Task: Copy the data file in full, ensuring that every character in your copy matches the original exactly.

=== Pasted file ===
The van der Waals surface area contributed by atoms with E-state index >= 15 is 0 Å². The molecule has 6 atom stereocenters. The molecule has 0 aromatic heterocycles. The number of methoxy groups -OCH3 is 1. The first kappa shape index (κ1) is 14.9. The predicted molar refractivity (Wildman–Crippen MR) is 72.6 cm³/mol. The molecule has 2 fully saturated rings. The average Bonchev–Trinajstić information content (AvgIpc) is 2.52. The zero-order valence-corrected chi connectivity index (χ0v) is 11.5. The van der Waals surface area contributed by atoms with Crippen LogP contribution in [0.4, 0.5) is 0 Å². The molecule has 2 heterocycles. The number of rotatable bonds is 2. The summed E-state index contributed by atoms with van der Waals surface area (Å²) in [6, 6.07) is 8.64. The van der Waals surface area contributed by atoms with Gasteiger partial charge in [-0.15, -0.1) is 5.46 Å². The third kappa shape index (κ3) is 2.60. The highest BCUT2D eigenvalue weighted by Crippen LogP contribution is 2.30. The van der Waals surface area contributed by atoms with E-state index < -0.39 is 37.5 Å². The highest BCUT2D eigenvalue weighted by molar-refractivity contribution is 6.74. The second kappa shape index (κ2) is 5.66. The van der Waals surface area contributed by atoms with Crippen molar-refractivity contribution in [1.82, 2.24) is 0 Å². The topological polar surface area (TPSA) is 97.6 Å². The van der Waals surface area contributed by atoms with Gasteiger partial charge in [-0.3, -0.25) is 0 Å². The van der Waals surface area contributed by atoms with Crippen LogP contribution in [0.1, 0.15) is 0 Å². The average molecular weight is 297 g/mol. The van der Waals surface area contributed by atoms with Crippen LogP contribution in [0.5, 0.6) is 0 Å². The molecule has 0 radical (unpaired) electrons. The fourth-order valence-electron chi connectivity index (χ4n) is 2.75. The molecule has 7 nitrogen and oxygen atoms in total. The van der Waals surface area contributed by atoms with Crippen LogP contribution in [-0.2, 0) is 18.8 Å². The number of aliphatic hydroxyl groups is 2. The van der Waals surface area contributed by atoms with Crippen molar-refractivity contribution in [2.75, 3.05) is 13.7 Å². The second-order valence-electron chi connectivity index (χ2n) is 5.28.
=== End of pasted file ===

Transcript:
The van der Waals surface area contributed by atoms with E-state index >= 15 is 0 Å². The molecule has 6 atom stereocenters. The molecule has 0 aromatic heterocycles. The number of methoxy groups -OCH3 is 1. The first kappa shape index (κ1) is 14.9. The predicted molar refractivity (Wildman–Crippen MR) is 72.6 cm³/mol. The molecule has 2 fully saturated rings. The average Bonchev–Trinajstić information content (AvgIpc) is 2.52. The zero-order valence-corrected chi connectivity index (χ0v) is 11.5. The van der Waals surface area contributed by atoms with Crippen LogP contribution in [0.4, 0.5) is 0 Å². The molecule has 2 heterocycles. The number of rotatable bonds is 2. The summed E-state index contributed by atoms with van der Waals surface area (Å²) in [6, 6.07) is 8.64. The van der Waals surface area contributed by atoms with Gasteiger partial charge in [-0.15, -0.1) is 5.46 Å². The third kappa shape index (κ3) is 2.60. The highest BCUT2D eigenvalue weighted by Crippen LogP contribution is 2.30. The van der Waals surface area contributed by atoms with E-state index < -0.39 is 37.5 Å². The highest BCUT2D eigenvalue weighted by molar-refractivity contribution is 6.74. The second kappa shape index (κ2) is 5.66. The van der Waals surface area contributed by atoms with Crippen molar-refractivity contribution in [1.82, 2.24) is 0 Å². The topological polar surface area (TPSA) is 97.6 Å². The van der Waals surface area contributed by atoms with Gasteiger partial charge in [-0.3, -0.25) is 0 Å². The van der Waals surface area contributed by atoms with Crippen LogP contribution in [0.1, 0.15) is 0 Å². The average molecular weight is 297 g/mol. The van der Waals surface area contributed by atoms with Crippen LogP contribution in [0.5, 0.6) is 0 Å². The molecule has 0 radical (unpaired) electrons. The fourth-order valence-electron chi connectivity index (χ4n) is 2.75. The molecule has 7 nitrogen and oxygen atoms in total. The van der Waals surface area contributed by atoms with Crippen LogP contribution in [-0.2, 0) is 18.8 Å². The number of aliphatic hydroxyl groups is 2. The van der Waals surface area contributed by atoms with Crippen molar-refractivity contribution in [2.75, 3.05) is 13.7 Å². The second-order valence-electron chi connectivity index (χ2n) is 5.28.